The fresh wave of COVID lockdowns in Canada is having little impact outside close-contact sectors like retail, easing worries about spillover effects and long-term scarring from the restrictions.

Employment in Canada fell more than expected in January, with a loss of 212,800 positions that reversed five months of gains, the country’s statistics agency reported on Friday. But the entirety of the drop was in part-time work, concentrated in a few sectors and confined to the two provinces with the toughest measures -- Quebec and Ontario.

That’s stoking confidence in the underlying strength of the recovery and the view that the economy will quickly rebound as authorities begin to ease containment efforts.

“The report was weaker than expected, but once we sifted through the numbers, they weren’t quite as bad as the headline,” Brett House, deputy chief economist at Bank of Nova Scotia said by phone. “We don’t think it changes the overall narrative.”

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To be sure, the numbers put a bit of a damper on what has become an increasingly optimistic consensus in recent weeks. The global vaccine rollout, rising commodity prices that help Canada and potential impacts from more fiscal stimulus in the U.S. are driving more upbeat predictions.

A report last week showed the economy grew more quickly than anticipated at the end of 2020, even amid a new wave of lockdowns. Some analysts are even questioning whether a widely projected first-quarter contraction will materialize after all.

Even with the employment drop in January, the data don’t necessarily translate into lower economic activity, economists said. Full-time jobs actually increased slightly in January, driving total hours worked up 0.9 per cent on the month despite the massive decline in part-time positions.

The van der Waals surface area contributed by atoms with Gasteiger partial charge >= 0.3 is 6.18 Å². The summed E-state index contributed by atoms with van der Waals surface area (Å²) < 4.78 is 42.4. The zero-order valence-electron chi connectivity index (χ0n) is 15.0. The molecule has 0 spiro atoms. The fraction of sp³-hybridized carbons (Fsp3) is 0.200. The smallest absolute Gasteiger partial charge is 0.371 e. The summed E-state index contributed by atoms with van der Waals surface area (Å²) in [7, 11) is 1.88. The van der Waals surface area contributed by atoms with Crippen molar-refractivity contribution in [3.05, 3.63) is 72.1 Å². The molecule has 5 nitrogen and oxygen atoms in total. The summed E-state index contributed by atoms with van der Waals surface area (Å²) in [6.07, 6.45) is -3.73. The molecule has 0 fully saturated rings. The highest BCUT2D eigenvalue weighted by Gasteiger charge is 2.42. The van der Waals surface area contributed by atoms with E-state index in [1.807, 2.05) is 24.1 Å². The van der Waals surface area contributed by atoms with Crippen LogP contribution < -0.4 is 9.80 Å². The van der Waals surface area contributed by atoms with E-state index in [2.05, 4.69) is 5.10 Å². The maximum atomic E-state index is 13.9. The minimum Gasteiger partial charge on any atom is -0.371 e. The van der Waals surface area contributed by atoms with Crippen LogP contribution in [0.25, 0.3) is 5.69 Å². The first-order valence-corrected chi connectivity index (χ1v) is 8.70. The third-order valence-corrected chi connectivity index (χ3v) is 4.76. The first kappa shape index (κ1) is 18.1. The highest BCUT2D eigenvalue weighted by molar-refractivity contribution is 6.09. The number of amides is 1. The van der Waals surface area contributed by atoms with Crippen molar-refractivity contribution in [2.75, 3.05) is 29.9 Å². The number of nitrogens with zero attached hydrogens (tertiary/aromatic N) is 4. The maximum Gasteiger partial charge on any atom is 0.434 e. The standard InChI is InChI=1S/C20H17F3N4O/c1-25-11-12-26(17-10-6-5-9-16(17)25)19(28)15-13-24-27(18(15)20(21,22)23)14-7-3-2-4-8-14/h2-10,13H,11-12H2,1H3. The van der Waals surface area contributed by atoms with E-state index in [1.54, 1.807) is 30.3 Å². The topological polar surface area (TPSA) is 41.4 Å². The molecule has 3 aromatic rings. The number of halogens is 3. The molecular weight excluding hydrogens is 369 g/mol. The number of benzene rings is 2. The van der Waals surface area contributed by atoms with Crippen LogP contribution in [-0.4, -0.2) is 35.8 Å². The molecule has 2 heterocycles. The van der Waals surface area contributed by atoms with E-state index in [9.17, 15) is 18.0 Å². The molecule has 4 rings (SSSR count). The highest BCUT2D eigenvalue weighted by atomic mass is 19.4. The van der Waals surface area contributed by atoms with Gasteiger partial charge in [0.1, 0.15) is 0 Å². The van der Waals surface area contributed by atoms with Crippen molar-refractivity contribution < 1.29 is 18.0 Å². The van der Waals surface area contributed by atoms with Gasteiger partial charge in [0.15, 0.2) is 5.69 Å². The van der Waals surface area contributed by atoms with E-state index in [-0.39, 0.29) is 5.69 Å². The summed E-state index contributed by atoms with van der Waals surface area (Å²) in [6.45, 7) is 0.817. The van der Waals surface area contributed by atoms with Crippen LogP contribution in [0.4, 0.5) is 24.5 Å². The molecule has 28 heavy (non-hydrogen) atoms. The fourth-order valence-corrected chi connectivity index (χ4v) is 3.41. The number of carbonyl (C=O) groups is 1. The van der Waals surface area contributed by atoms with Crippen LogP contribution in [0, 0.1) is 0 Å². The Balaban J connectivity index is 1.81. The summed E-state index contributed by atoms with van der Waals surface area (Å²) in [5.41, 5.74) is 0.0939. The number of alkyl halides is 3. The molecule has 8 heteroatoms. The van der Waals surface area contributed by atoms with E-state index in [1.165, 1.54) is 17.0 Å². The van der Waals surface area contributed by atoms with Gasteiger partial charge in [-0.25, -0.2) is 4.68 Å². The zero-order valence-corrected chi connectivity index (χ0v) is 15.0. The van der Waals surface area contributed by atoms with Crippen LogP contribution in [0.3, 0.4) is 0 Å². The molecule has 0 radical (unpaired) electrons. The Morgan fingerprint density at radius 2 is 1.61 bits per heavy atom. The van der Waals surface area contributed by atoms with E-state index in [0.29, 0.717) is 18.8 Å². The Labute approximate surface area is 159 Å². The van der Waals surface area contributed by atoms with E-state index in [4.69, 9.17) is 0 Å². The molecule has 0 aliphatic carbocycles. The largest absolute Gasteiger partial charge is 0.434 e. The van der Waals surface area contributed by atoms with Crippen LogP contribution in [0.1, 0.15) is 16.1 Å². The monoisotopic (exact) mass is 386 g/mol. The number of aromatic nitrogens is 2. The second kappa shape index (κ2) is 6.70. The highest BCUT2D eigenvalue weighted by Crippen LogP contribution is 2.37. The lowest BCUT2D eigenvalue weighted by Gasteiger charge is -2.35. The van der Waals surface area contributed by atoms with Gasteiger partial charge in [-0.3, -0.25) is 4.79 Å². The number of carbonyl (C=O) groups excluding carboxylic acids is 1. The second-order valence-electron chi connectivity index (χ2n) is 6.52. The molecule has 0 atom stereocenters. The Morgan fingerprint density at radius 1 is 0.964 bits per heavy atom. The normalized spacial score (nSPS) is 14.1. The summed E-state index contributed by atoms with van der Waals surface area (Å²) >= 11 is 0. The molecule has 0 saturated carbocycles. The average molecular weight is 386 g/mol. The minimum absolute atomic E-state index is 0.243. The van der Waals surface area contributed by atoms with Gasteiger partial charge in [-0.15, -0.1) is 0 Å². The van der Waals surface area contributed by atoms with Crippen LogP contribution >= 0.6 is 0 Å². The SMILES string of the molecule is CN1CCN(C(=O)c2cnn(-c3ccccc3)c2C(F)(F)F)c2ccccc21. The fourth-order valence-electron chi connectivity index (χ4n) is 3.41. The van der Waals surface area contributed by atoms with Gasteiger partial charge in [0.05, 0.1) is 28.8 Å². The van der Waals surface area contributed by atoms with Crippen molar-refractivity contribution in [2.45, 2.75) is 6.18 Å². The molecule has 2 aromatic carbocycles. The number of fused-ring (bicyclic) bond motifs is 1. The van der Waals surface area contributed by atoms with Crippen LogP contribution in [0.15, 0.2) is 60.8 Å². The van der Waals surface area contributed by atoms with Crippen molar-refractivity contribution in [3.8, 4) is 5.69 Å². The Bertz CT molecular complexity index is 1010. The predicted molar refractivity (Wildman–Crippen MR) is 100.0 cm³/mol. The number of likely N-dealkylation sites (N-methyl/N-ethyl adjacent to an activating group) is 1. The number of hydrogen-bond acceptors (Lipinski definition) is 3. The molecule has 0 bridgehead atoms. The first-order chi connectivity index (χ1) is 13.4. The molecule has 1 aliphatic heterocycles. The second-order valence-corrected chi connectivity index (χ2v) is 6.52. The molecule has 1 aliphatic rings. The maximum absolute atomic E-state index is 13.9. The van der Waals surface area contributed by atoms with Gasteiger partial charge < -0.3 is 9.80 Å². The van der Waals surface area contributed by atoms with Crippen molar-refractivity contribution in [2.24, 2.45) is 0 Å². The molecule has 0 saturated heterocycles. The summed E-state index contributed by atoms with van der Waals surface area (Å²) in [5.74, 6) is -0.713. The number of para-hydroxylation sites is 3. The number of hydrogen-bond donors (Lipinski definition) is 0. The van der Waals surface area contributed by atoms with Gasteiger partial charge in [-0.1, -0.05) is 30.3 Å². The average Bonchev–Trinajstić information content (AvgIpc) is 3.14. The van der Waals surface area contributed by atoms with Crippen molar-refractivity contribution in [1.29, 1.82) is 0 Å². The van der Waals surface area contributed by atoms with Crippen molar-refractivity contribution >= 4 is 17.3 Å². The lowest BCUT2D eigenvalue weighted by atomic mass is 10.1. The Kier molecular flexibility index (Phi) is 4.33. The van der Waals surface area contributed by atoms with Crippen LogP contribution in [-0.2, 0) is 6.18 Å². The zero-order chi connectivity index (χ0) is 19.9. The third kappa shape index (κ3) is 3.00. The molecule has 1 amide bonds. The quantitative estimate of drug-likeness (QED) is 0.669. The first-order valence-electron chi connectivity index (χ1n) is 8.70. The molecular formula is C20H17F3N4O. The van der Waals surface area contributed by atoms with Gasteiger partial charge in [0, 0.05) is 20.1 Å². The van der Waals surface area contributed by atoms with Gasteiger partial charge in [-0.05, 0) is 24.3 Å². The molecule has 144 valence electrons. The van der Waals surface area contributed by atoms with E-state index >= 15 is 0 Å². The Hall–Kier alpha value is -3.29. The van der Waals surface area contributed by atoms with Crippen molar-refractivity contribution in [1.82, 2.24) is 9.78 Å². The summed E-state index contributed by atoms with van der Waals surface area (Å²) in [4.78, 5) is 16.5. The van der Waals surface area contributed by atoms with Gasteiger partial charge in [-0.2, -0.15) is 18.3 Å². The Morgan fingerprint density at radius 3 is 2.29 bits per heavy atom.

What Bloomberg Economics Says...

“A second consecutive monthly drop in employment in January was concentrated in sectors most impacted by the pandemic, namely retail, restaurants and bars. Though cuts were larger than expected, they were also concentrated in part-time workers and in industries that we expect to reopen when the public health crisis abates, limiting implications for the outlook.”

--Andrew Husby, Bloomberg economist

Wholesale, retail, accommodation and food service employment remains down about 15 per cent from pre-pandemic levels -- employment in other sectors has recovered to within 2 per cent compared with February 2020.

The lockdowns were also an Ontario and Quebec phenomenon. The country’s biggest provinces had seen a sharp increase in virus cases, requiring new restrictions -- including stay-at-home orders and curfews -- that triggered fresh lay-offs. Excluding those two provinces, however, employment rose in January.

Canada’s labor market is also faring better now than it did during the first wave of restrictions in March and April, when employment fell by 3 million, suggesting businesses are adapting. More than 850,000 jobs have yet to be recovered.

The jobs report “is certainly a little jarring but if one looks past the temporary impact of Covid measures, some of which have already been rolled back, the data does not look that bad,” Toronto-Dominion Bank strategists including Andrew Kelvin said in a report to investors.

Canada’s currency also shrugged off the report, climbing against the U.S. dollar after U.S. payroll numbers also came in shy of expectations. The loonie was trading 0.5 per cent higher at $1.2765 against the greenback at 1 p.m. Toronto time, though it dropped against most other major currencies.

The country’s vaccine program, while behind schedule, is also progressing. And Ontario and Quebec have already begun to relax some of the more stringent measures amid a decline in new cases.

“An improving health situation along with ramped up vaccinations should support a sustained easing of health restrictions and a quick resumption of economic and job growth,” Tony Stillo, an economist at Oxford Economics, said in a report to investors.

--With assistance from Erik Hertzberg.